Just Plain Magic

Just Plain Magic

Just Plain Magic

The cloud detection system seen here works based upon reflections from lasers that point vertically and reflect the light back. The time it takes for the light to return, and how steady the return, determines the height and type of cloud layer.
A careful check of all wiring is completed by an FAA inspector during the inspection of an airport’s AWOS.

I am standing well away from the operations area of our airport in the middle of a huge meadow of tall yellow grass, with most of the green stalks having long ago given themselves over to the inevitability of fall. A shaft of sunlight is occasionally shining through the broken to overcast cloud layer about 2,000 feet above my head. And about 100 yards away a coyote is stalking a field mouse, occasionally giving me a worried glance to see if my presence might interfere with his activity. Circling above the coyote are a couple of noisy seagulls, wondering about possible leftovers from the coyote. 

Out in the distance, and far away from the wildlife, I can hear a single-engine piston-powered airplane starting on its takeoff run. Shortly after that, it passes through my line of sight just some 20 feet above the runway. I strongly suspect that the pilot, if he can see me at all, has no idea the importance of the aviation equipment I am out here looking at. Until several years ago, I would not have known myself. But what I and three others are doing out in the middle of this mouse habitat, is checking the accuracy of our airport’s AWOS (automatic weather observation system) – the magic of which we pilots are often oblivious to (until it doesn’t work), even though it has made a huge difference to the safety and efficiency of how we fly. 

A good example is a flight I was on about 10 years ago, where we wanted to depart the Chicago area for our home airport (BVS) in western Washington. It was nighttime and the weather in Chicago was not too bad, however, an occluded front was moving through our destination. Weather at all of the local airports was frequently going below IFR approach minimums. Company policy (quite reasonably) required that we know the weather of our arrival airport before filing the flight plan. So, using the old fashion call-in system to the FAA’s contracted weather briefer, we made the inquiry only to be told the current weather at our chosen destination was not available. The employees of the airport who provide the weather had already gone home for the day. We had two choices – delay the flight until the weather was available in the morning, or file to a different airport some 50 miles away, which did have weather available until midnight. A big problem was all of our cars were at our planned destination. So, rather than get stuck somewhere 50 miles from home looking for a late-night pickup from an overbooked motel, we chose to spend the night in Chicago.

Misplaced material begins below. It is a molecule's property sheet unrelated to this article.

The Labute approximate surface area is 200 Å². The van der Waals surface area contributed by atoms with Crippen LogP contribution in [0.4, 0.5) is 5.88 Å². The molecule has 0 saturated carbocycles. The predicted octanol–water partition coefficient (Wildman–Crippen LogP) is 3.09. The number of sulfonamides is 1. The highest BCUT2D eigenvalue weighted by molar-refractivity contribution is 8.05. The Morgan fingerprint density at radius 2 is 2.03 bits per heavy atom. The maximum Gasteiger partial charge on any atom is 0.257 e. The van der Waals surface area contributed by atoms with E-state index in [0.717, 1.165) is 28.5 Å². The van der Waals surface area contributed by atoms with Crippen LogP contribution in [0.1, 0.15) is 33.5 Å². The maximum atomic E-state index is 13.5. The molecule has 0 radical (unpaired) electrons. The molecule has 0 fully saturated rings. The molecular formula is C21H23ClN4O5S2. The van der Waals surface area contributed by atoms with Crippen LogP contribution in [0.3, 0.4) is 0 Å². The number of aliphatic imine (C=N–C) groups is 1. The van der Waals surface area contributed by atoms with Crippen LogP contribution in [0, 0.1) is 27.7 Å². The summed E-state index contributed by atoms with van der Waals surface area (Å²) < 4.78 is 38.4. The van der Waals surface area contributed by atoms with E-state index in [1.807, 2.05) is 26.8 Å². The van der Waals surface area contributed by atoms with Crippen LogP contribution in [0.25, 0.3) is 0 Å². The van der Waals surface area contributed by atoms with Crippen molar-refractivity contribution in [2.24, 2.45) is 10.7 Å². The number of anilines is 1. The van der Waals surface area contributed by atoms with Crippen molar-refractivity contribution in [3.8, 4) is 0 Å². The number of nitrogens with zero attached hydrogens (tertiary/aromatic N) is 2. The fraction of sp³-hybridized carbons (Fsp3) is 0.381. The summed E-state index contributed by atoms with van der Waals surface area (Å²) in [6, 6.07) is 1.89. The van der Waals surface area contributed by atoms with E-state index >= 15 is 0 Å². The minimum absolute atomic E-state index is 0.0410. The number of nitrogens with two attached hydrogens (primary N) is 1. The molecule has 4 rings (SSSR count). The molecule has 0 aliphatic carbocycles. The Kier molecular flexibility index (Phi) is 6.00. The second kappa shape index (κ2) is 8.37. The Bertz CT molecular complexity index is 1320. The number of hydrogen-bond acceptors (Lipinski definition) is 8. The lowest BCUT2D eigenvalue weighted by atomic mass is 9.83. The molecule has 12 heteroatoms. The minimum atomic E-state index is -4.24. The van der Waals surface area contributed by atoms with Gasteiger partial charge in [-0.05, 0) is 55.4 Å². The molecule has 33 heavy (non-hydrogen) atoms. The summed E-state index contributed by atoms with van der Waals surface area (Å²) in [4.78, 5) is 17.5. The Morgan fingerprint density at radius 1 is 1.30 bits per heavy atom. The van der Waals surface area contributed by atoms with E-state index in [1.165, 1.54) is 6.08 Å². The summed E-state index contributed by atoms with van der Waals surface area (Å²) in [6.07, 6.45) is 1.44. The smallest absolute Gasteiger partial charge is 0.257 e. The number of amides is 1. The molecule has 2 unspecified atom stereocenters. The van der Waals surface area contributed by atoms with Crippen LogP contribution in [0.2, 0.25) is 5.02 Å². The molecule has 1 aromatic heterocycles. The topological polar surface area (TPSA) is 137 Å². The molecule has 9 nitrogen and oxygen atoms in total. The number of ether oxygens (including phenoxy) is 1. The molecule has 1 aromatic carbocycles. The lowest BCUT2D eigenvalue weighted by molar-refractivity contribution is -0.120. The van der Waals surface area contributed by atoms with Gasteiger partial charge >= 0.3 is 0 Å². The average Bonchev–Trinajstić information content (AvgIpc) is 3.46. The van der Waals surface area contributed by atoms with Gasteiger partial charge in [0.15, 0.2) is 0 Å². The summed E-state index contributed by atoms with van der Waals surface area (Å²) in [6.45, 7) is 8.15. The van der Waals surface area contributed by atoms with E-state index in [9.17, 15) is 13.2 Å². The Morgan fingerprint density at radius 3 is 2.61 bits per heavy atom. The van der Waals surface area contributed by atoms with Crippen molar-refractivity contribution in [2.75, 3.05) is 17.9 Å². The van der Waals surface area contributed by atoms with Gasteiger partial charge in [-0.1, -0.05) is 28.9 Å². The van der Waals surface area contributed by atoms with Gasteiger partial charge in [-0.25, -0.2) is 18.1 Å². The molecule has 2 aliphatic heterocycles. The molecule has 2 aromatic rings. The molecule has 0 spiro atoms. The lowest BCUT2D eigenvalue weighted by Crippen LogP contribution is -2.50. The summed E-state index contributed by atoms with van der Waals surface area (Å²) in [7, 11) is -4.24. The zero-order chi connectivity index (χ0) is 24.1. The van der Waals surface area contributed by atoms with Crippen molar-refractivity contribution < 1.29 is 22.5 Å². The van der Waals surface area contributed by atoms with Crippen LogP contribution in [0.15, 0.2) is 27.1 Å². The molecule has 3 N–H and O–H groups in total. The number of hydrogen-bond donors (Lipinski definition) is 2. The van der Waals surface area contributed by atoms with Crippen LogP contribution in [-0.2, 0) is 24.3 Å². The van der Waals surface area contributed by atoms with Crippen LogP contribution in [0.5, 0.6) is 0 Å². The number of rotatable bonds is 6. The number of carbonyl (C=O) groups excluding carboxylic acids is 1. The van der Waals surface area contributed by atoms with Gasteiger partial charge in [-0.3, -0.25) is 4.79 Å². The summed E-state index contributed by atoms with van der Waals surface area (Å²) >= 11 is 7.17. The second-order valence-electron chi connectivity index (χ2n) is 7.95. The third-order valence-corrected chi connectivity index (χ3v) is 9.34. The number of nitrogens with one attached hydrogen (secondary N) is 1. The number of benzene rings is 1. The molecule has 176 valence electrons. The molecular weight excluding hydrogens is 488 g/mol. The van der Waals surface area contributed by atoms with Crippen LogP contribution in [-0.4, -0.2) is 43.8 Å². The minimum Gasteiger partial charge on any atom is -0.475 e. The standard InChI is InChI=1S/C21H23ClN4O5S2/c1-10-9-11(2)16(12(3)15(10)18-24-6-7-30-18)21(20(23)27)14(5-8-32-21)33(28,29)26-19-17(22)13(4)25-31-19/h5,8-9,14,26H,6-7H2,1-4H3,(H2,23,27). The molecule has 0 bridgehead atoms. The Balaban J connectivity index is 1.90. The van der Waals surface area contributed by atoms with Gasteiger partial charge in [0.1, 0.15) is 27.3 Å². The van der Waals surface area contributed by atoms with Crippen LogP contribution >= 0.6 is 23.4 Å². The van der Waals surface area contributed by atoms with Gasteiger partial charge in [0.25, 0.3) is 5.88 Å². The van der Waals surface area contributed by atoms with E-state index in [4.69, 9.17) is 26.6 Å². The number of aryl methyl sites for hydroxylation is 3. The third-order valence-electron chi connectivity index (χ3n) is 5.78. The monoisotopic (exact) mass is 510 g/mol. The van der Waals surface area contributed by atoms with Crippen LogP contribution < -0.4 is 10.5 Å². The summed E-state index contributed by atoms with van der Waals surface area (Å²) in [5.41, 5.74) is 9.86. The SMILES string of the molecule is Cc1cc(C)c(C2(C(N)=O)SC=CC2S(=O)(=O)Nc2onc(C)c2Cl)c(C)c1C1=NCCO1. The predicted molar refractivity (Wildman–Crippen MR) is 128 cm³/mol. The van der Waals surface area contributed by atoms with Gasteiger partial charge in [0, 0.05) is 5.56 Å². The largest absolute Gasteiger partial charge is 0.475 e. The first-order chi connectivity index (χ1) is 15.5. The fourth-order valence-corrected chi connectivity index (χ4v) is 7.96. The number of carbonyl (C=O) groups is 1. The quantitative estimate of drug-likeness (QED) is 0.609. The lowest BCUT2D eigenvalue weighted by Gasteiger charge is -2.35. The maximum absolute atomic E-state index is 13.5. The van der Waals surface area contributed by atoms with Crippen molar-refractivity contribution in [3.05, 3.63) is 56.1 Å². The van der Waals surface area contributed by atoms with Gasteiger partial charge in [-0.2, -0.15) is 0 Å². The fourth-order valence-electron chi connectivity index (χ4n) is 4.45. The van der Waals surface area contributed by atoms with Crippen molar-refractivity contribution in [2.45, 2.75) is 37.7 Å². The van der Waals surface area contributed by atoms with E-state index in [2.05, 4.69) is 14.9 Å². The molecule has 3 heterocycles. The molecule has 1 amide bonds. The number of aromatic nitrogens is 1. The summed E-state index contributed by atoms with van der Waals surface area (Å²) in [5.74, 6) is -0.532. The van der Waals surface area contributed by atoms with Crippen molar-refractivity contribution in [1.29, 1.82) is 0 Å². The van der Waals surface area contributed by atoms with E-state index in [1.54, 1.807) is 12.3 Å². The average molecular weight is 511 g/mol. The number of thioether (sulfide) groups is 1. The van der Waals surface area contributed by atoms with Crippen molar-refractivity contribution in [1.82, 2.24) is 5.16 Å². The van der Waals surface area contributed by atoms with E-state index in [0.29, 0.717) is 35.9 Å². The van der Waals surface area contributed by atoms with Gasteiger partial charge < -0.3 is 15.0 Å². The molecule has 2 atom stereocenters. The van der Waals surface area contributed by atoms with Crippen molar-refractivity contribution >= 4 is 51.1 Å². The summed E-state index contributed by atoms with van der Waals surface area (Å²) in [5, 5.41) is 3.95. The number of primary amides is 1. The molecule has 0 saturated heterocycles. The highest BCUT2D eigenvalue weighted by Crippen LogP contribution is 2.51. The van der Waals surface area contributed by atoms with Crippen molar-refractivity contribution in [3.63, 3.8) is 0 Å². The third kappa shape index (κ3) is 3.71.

Was that an expensive inconvenience to our passengers who had business to conduct the next day? You bet. And all because we simply did not know the weather of the arrival airport. When we got home, I began to study the effect this lack of information was having on the operations and economics of our airport. It turned out what we had experienced was a regular event during the winter months, when nights are long and weather poor. The cost to the airplane operators from all the displaced or delayed flights was enormous, and it also affected the reputation of our airport as a well-equipped and business-friendly place to fly.

As it happened, there was a technology evolution going on at the time to resolve the problem. Various companies had designed equipment that would automatically measure ceiling elevation and type, altimeter settings, wind direction and speed, temperature, dew point and visibility. It then automatically put it on the national aviation weather reporting system, or convert it to an electronic human voice and transmit the information over a discrete (AWOS) frequency. Within a year our airport had the equipment installed, with all its funny looking antennae out in the meadow, where it did not in the least disturb the lives of the coyotes and mice.  

Just two weeks ago, I was returning again from the Midwest, leaving after our passengers completed their business and ate a late dinner. There was a moist onshore flow over the Pacific Northwest, with temperature and dew points gradually closing and fog predicted as the night wore on. From our cell phones no less, we dialed up the weather at KBVS on ForeFlight, found the AWOS reported visibility to be 3 miles and ceiling 1,500 feet, but with the temperature and dew point closing. With that information in hand we were legal enough to depart by company policy but were nevertheless concerned that by the time we arrive 3 hours later, the dreaded fog might make the area below minimums. As we headed west at FL450, however, the AWOS continued to provide real-time weather information via text on our iPads. Finally, at 11 o’clock at night, within 100 miles or so of our destination, we tuned in the discrete AWOS frequency and heard an entirely artificial but calm and assuring male voice state that the visibility was now 2 miles, winds calm, ceiling 800 and temp/dew point within 2 degrees of each other – all well within our minimums for the GPS approach we intended to make. As we pulled the power back and started down, I could not help but think about the magic of it all, and how much safer flying had become over the past decade with the kind of weather reporting now available 24/7 from most airports.